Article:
"Far into the distance" seem to mean "far away". "Slung it off" seems to mean "throw it", so the phrase makes sense, but does it? I rarely heard it being used this way. I am not sure, but "off" might be ungrammatical here, is it? How would you reword it? Are there better alternatives to "far into the distance"?

For example:

Hercules slung a spear off far into the distance, with his inhumane strength.


Well, this is where the subject may be "subjective." This seems to be about Hercules, the mythical Greek hero. Therefore, there is a poetic element here that informs the word choice. It wouldn't be wrong to use "slung a spear off far into the distance" elsewhere, but it would seem more awkward in a more mundane context. In particular, the word "slung" is not a typical one.

The word "off" in "off far" seems to insist to me that this is being thrown a great distance, but those two words won't be used in isolation. It could be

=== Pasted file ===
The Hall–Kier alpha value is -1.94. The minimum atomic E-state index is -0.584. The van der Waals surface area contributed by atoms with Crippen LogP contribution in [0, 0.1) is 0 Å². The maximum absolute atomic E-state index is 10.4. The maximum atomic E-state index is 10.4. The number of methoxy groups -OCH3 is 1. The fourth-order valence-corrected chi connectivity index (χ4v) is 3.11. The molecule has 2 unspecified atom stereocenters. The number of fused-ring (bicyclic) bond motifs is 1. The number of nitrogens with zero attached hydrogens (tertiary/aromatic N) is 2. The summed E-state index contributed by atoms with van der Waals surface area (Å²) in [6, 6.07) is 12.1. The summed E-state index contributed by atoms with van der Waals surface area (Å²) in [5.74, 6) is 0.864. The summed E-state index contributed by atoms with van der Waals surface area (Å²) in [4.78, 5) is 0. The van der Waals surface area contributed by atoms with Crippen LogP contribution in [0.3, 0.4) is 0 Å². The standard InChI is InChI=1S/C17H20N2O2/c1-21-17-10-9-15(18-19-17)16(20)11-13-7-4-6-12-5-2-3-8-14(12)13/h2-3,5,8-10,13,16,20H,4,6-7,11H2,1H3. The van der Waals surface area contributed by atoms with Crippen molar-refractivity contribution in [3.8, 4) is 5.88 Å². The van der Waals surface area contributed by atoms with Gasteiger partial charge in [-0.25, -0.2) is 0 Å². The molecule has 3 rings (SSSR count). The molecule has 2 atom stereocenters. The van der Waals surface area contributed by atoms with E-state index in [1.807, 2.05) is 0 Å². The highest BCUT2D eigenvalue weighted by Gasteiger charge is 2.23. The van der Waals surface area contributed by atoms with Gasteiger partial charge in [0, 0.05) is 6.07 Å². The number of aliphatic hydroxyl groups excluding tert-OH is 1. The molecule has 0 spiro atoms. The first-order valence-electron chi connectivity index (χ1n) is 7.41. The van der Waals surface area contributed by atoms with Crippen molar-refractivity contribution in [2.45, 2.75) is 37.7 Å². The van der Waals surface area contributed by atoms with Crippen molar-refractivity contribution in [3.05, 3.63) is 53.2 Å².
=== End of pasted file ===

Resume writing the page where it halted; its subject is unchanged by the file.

Hercules slung a spear off far towards a target

or even

Hercules fired an arrow off far into the distance

"Far off" is much more common:

On a clear day, you can make out Haleakala far off in the distance.

You could, therefore, switch "far" and "off:"

Hercules slung a spear far off into the distance...

But I will emphasize that in this poetic context at least, the grammar is flexible and not necessarily wrong; I prefer this last sentence to the original one, but, the original one has a different emphasis, it's "quicker" and less expected; the event occurs in the sentence almost before you've read the words that made it happen. Perhaps it emphasizes Hercules' strength; I don't know.

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